Copter Darts: Throw the foam darts to see who can get closest to the target ball. (OgoSport)

Fingerprint Detective: Learn how to analyze fingerprints the way forensic scientists do. (Spark)
Copter Darts

Tested by second-graders. OgoSport, $39. Ages 6 to 9.

Available at Barstons Child’s Play locations and Labyrinth Games in Washington.

These foam darts are specially designed to fly straight and land head down, making them great for competitive games outdoors. “I liked it all,” one tester wrote. “It is a very good toy.”

Fingerprint Detective

Tested by fifth-graders. Spark, $9.95. Age 7 and older.

Channel your inner Sherlock Holmes with this fingerprint detective kit. Black powder lets you collect prints, and instructions for three experiments will help you analyze them. “I liked that it’s less of a toy and more of a science project,” one tester wrote. Another said, “It’s fun to act out crime scenes and drama.”

Headband and Bracelet Studio: Make your own stretchy headbands that have become wildly popular. (Creativity for Kids)

Minecraft Papercraft kits: The popular video game comes off the screen for kids to explore another way to build. Create Steve, Creepers and Endermen as well as rocks, trees and treasure chests. (Minecraft)
Headband and Bracelet Studio

Tested by third-graders. Creativity for Kids, $21.99. Age 7 and older.

Available at Toy Kingdom in Rockville, Sullivan’s Toys in the District, Why Not in Alexandria and other specialty toy stores.

Use stamps, beads, glitter and glue to decorate stretchy headbands and bracelets. Testers say that these accessories would make good gifts for friends. “It is useful because you get to make stuff and make people happy,” one tester wrote.

Minecraft Papercraft kits

Tested by fifth-graders. Minecraft, $8.99-$24.99. Age 6 and older.

Do you wish that the virtual world of Minecraft could exist outside the computer? With this craft kit, you can construct 3-D characters, buildings and environments out of folded paper. “It is very addicting because once you build one thing, you can’t stop,” one pair of testers wrote.

Spikeball: This game has inspired players to create leagues across the country. It folds up and is easy to take on the road. (Spikeball)

Spirograph String Art: The classic drawing toy has been turned into a more of a craft kit with string designs. (Kahootz)

Tested by sixth-graders. Spikeball, $53-$59. Age 8 and older.

Available at the Brain Store in Bethesda, Shananigans Toy Store in Baltimore and REI Tysons Corner.

Spikeball is a cross between a game and a sport — small enough to play indoors, but intense enough to get your heart pumping. The rules are similar to those in tennis: Players rack up points by bouncing a ball off of a trampoline-like net in a way that prevents the other team from returning it.

“You can have a lot of fun with it,” one tester wrote.

Spirograph String Art

Tested by fifth-graders. Kahootz, $19.99. Ages 8 to 15.

Available at Barstons Child’s Play in Arlington, Rockville and the District, Fair Day’s Play in Takoma Park and other specialty toy stores.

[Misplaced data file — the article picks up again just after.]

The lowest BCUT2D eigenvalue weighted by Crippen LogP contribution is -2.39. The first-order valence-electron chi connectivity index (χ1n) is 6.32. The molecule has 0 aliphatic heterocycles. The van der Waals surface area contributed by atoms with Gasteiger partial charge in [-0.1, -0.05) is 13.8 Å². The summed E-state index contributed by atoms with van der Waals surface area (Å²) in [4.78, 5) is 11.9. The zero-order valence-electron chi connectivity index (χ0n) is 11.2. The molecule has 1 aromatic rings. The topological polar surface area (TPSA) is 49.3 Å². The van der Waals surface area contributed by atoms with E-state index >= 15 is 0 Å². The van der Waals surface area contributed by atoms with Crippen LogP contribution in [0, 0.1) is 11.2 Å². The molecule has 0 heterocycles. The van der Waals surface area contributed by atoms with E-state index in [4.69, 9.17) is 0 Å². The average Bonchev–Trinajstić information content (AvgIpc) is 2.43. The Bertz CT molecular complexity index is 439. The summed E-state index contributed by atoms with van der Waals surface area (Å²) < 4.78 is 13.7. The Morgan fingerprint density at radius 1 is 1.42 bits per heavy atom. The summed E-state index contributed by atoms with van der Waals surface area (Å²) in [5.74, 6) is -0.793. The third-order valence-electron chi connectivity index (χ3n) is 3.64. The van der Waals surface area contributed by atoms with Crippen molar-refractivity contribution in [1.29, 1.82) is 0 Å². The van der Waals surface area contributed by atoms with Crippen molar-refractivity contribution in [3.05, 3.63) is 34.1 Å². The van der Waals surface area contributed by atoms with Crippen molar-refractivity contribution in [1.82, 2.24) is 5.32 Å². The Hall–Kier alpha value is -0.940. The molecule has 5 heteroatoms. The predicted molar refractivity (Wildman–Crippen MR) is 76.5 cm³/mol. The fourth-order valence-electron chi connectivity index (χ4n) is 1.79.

Create beautiful, complex designs out of only string. By wrapping colorful strings around various cardboard shapes, you can create all kinds of patterns. Testers say this kit can be confusing when first starting out, but once you get the hang of it, you’ll never get bored.

The Crayola Virtual Design Pro Car Collection: Design a colorful car then use an app to move it into the virtual world. Add accessories and then watch it speed around a virtual course. (Crayola)
Virtual Design Pro Car Collection

Tested by sixth-graders. Crayola, $29.99. Ages 6 to 15.

Design your own creative car on paper and then watch it drive onscreen. Even testers who weren’t interested in cars said that they would ask for this kit as a gift: “I like that it has a lot of colors . . . and I like to draw” one tester wrote. The kit works with smartphones, tablets and iPod touch.


Hyperspeed Hangtime Roller Coaster: This set isn’t a speedy build, but putting it together is a big part of the fun. Once it’s together, watch the car race around the track. (K’Nex)
K’Nex Hyperspeed Hangtime Roller Coaster Building Set

Tested by fourth-graders. K’Nex, $69.99. Age 9 and older.

Aspiring architects and amusement park enthusiasts will love this building kit. Starting with more than 600 tiny K’Nex pieces, kids can construct a roller coaster that’s more than two feet tall. The kit also comes with a battery-operated car that runs along your newly built track. “There wasn’t anything bad about it,” one tester wrote. “It is creative and awesome.”

Indy Car Building Set: Build a race car or several other kinds of vehicles with this light-up set. (Laser Pegs)

Lego Friends Jungle Bridge Rescue: Two figures aim to save a bear stuck on a rope bridge. They have a jeep and a helicopter to help get the job done. (Lego)
Laser Pegs Indy Car Building Set

Tested by third-graders. Laser Pegs, $29.99. Ages 5 to 8.

“I would buy this toy with my own money because I really think it’s a great toy, and it is worth it,” wrote one tester.

She was not alone. Toy testers loved this multicolored build-your-own-car kit. Twenty of the see-through pieces that make up the car have built-in LED bulbs that light up. The set also can be used to make a starship, a tractor and other vehicles. “It is very cool,” another tester wrote. “I think I would be pretty absorbed in it for a pretty long time.”

Lego Friends Jungle Bridge Rescue

Tested by third-graders. Lego, $29.99. Ages 7 to 12.

This Lego set has nearly everything a kid could ask for: a helicopter, cliffs and trees, an off-road truck, a monkey and two figures. Those little details are what appealed to KidsPost testers. They also liked that the structure could be rebuilt in tons of different ways: “It’s something that you can be really creative with, which I like,” one tester wrote.

Sarah Kaplan